Stainless braided line is functional and good-looking. This –8 (1/2in) line is used for our HQ, and both a feed and return line are needed. It’s best to measure the path the lines will take, double it and then add perhaps another metre to be safe
Then the cuts are marked and made at the regulator; this leaves a single, long off-cut
Here’s the path Rhys chose for the lines moving backwards from the regulator. Note the neat saddles, brackets and cable ties to hold the lines in place; this stops the braided lines from rubbing and chafing
Used properly, cable ties are perfectly fine
On braided line Rhys likes to tape the point of the cut and use a cut-off wheel as shown. The braid expands pretty much as soon as the tape is removed, which makes it difficult to get the fittings on
Trimming off the ragged braiding eases things somewhat, but it still takes a bit of effort
We asked Rhys to show us how to do it by hand. It really is just a matter of sliding on the tightening nut, pushing the fitting into the end of the line until it’s fully home, and tightening it while taking care that the line doesn’t slip back out
It’s always best to use proper aluminium spanners and vice-jaw covers to avoid marking the fittings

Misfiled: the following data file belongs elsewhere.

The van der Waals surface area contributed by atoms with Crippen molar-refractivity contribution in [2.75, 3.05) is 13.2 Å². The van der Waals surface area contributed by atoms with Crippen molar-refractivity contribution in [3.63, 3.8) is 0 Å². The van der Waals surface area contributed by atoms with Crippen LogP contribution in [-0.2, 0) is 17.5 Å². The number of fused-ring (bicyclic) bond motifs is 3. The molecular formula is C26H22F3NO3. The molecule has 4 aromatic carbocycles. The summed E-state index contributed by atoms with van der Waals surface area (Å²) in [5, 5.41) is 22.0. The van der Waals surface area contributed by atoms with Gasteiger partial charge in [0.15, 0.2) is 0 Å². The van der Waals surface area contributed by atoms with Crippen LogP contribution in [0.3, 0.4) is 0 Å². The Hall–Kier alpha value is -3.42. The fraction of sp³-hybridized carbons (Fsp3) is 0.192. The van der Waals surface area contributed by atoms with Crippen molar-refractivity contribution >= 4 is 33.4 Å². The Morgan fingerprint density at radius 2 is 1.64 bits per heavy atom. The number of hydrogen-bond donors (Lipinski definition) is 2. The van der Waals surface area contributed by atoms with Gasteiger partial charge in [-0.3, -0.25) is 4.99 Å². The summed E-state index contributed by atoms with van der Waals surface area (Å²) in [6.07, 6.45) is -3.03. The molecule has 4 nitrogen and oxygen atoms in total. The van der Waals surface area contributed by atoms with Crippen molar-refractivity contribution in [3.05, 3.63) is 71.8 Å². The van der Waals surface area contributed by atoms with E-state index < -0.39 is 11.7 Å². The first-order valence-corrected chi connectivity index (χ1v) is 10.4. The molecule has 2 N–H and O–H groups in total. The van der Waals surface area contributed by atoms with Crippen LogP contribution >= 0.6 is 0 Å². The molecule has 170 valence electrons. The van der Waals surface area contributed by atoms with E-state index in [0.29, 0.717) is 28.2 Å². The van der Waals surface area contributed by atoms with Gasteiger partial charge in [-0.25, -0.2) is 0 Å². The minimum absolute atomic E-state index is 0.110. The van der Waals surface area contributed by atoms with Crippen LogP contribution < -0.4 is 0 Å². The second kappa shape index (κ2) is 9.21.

When the lines are completed, the modified tank is fitted. Because the tank has been enlarged, the standard retaining straps aren’t long enough, so they have to be extended
But Rhys points out that it’s not as easy as it sounds, and they can’t be allowed to fail. So two sets of straps are cut to the right length, overlapped and then TIG welded around every exposed edge at the overlap. There’s also a plug weld in the centre
BRMC can supply these tanks as empty change-over units, or as a whole kit including everything shown. We haven’t shown the wiring, but it’s pretty easy and enough instructions are supplied. If you’re interested in knowing more visit their site at www.bendigoretro.com.au or call Gary on 0407 508 989